Played by Anwan Glover, mid-late 30’s, suffers from post traumatic stress disorder. The hardship of his past created who he is today; a mentally ill, Machiavellian narcotics-trafficker and haunted man. Adonis was psychologically damaged at nine-years-old after witnessing his father’s death from a fentanyl overdose, the ironically same drug that became his very own cash-cow. He runs a well structured narcotics business and will commit murder in a New York minute to protect it.

His unquenchable thirst for power fuels his deepest desire to be on top of the narcotics food chain, but several obstacles mount in the process. He frequently uses deception, intimidation, murder and fear as his methods to power.

After distributing multi-kilograms of fentanyl-killing addicts in suburban and rural communities across America, he’s suddenly confronted with life-altering dilemmas while struggling with his own mental issues.


Wali Johnson

Played by Wali Johnson, an arrogant black Muslim with an obsessive-compulsive personality disorder. The Washington Post labeled him “THE MICHAEL JORDAN OF CONTRACT KILLERS.” He cycles between guns, knives, bats, anthrax, fire, cyanide, waterboarding and most grotesquely of all, hungry rats to murder his victims.

At the age of ten, Rahman developed a social phobia after his parents were brutally murdered. He was immediately sent to a foster home where he began to suffer from post-traumatic stress disorder. His first ghastly murder came at the tender age of twelve when he shot the neighborhood stick-up man in the head. At the age of twenty-two, he was convicted for murder and sentenced to life in federal prison. After serving eight-years, his sentence was overturned on a technicality.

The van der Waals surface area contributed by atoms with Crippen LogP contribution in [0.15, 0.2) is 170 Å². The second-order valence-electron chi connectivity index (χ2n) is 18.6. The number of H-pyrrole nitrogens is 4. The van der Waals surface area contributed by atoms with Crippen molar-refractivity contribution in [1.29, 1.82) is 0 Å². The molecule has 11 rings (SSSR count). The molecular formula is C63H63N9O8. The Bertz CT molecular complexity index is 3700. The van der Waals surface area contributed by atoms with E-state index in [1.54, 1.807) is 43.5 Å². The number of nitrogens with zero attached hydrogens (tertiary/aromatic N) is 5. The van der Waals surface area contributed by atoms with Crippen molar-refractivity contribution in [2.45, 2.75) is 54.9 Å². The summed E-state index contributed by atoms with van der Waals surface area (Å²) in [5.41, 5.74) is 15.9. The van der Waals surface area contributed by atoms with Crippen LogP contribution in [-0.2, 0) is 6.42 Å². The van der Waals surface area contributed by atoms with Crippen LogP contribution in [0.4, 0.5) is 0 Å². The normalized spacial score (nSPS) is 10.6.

Faithfully reading the Quran and James Bond books in captivity, his killings became “justified homicides” in his mind as well as others. Rahman’s surveillance equipment and strategic planning rivals the likes of government agencies (FBI, CIA, Secret Service). Rahman is rumored to be personally responsible for over a 100 murders and his greatest struggle is with his conflicted consciousnesses.


Michael Wright

Played by Michael Wright is the father of Adonis and Peaches Blackwell and several other estranged children. Lloyd was a Washington D.C. heroin kingpin throughout the 70’s and mid 80’s. After being robbed and gunned down — he suffered from a life threatening hip injury that started a downward spiral for the Blackwell family. The excruciating pain resorted into him abusing heroin which eventually led to him overdosing. Before his tragic death, he gives Adonis a book that would impact his cunning son’s life, “The Prince” by Niccolo Machiavelli.


Glenn Plummer

Played by Glenn Plummer, a well-distinguished Los Angeles, California businessman; he’s more than meets the eye. He’s one of the richest Black American men in the country with political CIA ties and powerful street connections. He’s married to Carmen Lewis; a businesswoman, civic leader, motivational speaker, author, and lawyer. They both share two daughters and their only son was murdered while incarcerated.